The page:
AEMP will host the industry's first-ever Technology Summit August 6-7 in Chicago. All major OEMs who have responded to invitations will be a part of the Summit, including Caterpillar, John Deere, Komatsu, Volvo, and Manitowoc. The goal of the AEMP Board is to begin a dialogue with the OEMs, followed by future meetings that will include software providers.
AEMP's Board believes there is an “Equipment Triangle” solution to the challenges of integrating OEM technologies. This issue is one of six critical industry and association issues that the AEMP Board is currently addressing through its strategic planning work, which resulted in the creation of a special task force made up of industry-leading end users. They developed the following white paper as a means to begin meaningful dialogue. Members are urged to visit the association's web site at www.aemp.org for updates on this emerging critical issue.
Today's asset manager is increasingly required to enhance the productivity of his company's equipment, with less downtime, lower cost of ownership, and extended machine life for his/her mixed fleet being a requisite for success. To assist the end user, the major manufacturers have each developed robust technology solutions that assist in the management of their respective equipment. These technology solutions include Product Link for Caterpillar; JDLink for John Deere; Komtrax/ VHMS for Komatsu; and CareTrack for Volvo.
The diverse nature of these databases and info sources makes integration into a single fleet management or business enterprise software a daunting challenge to say the least. The implications of easily integrated equipment data are dramatic with cost savings, and thus the potential for increased profitability, achievable at almost every step in the equipment's life cycle. No matter what the fleet size, whether using a standalone or enterprise system, timely retrieval and integration make for better informed decision making.
Today's construction fleets are almost exclusively mixed OEMs. As a result, the equipment manager's tracking of the entire fleet in a uniform, integrated manner is virtually impossible to do effectively and efficiently because of the diversity of the sources storing equipment information.
The Task Force has discussed the issue extensively and believes there are opportunities for discussion to find solutions. There are however, many obstacles to overcome:
OEMs have invested considerable resources in their respective technologies. To ask OEMs to redesign their existing hardware and software is not a viable option.
Currently, fragmented information from diverse sources provided by separate web-based servers or stand-alone software provide little or no provision to import data into end users fleet management software or enterprise system software.
Asset managers have different needs for integration, and OEMs likely have varying opinions on what can be shared if compatibility issues were to be resolved. In order to look at the scope of the problem, an in-depth discussion of the data streams involved in modern fleet management is important. A common but by no means all-inclusive list of data streams would be as follows:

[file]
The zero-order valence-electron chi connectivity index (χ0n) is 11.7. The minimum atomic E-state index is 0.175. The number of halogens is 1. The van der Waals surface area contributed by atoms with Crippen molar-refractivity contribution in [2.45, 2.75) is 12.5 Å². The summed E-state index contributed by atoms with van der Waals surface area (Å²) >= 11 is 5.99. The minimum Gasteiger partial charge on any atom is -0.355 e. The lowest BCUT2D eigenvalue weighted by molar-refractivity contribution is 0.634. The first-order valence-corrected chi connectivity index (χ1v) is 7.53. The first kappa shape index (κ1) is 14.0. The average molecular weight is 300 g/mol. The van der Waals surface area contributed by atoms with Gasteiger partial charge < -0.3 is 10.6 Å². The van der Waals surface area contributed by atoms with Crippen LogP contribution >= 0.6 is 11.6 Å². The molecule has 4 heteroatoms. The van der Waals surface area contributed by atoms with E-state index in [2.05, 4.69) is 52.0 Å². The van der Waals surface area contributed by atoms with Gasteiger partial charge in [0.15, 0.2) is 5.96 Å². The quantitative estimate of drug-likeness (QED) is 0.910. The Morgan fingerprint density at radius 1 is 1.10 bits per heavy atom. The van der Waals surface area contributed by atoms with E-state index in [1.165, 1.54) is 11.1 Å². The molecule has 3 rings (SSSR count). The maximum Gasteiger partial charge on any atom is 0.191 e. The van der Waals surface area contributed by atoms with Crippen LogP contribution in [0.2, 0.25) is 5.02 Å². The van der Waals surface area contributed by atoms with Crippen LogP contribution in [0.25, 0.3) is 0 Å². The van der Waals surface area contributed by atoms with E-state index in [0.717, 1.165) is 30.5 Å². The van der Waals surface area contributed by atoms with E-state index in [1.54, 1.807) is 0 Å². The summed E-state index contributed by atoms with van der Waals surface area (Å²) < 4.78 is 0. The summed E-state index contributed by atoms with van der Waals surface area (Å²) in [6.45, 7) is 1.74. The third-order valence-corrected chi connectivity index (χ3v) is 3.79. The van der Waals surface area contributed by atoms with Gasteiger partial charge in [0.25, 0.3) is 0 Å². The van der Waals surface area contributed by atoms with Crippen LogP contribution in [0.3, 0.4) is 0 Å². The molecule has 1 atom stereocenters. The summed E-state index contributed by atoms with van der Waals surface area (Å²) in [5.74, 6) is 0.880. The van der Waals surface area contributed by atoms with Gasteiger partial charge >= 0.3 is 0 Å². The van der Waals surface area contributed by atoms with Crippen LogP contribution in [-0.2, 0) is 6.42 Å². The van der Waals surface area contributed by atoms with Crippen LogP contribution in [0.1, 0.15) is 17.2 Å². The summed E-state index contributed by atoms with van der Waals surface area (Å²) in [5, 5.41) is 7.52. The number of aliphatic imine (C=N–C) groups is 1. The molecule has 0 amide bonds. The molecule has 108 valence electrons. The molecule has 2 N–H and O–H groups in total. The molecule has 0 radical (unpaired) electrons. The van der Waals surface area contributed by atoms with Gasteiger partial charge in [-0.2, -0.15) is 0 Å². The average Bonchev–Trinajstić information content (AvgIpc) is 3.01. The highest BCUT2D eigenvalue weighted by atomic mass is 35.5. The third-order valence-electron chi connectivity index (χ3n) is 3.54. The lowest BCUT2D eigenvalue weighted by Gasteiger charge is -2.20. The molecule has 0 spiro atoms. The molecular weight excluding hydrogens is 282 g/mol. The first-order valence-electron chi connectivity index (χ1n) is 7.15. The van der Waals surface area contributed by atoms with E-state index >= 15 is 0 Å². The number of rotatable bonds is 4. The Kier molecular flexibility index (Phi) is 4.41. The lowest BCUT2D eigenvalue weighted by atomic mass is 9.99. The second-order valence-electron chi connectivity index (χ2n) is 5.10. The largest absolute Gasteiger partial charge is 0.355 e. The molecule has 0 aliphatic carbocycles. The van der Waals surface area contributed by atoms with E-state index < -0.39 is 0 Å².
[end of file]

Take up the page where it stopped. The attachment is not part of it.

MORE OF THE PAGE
- Hour/mileage info
- Run time versus idle time
- Production or cycle time info
- Machine health info
- Availability info
- Fuel consumption
- PM compliance info
- Emissions information
As the potential for technology evolves, other data streams that might be added could be:
- Work order and repair info
- Oil sampling database
- Parts management database
- Tire management database
- Cost summary and asset management history
- Fuel management database
- Regulatory compliance database and reporting
- Other telematics info
- Payroll info
There is no standardized file format currently being used by the OEMs. For example, fuel usage might be coded “fuel consumption” in one program, “use of fuel” in another, and “fuel used” in yet another.
There is no Electronic Data Interchange (EDI) format standard, either. Standard file formats are simple text files where all data is always located in the same position in the file. Widespread adoption of a standard file format would certainly help solve this problem. An example of file format standardization would be the U.S. banking industry's adoption of the “NACHA” file format for ACH direct deposits (see www.nacha.org). A less desirable alternative is the release of APIs. Although helpful, this solution still necessitates more advanced IT resources to work with such data.
Asset managers use a variety of fleet-management or enterprise software programs that are not often compatible with OEM software or difficult to integrate.
The cornerstone of AEMP is the Equipment Triangle, the relationship of manufacturer, dealer and end-user as a value-added proposition with each leg adding value to the other. This triangle approach certainly applies to addressing the issue facing the industry in this regard. AEMP's hope is to provide the framework by identifying the problem and working with the manufacturers and vendors and their dealers to propose standards for ease of integration for the end-users benefit.
The purpose of the Chicago Technology Summit on August 6 and 7 is to openly discuss the challenges facing asset managers and conduct dialogue on ways this issue could be addressed by end users, the OEMs, and technology vendors in the spirit of AEMP's Equipment Triangle philosophy. The desired outcome would be to develop some initial consensus on what might be done, how such a product might look, and how it might be developed and implemented. Armed with that information, the industry representatives could then go back to their respective organizations to determine interest and feasibility.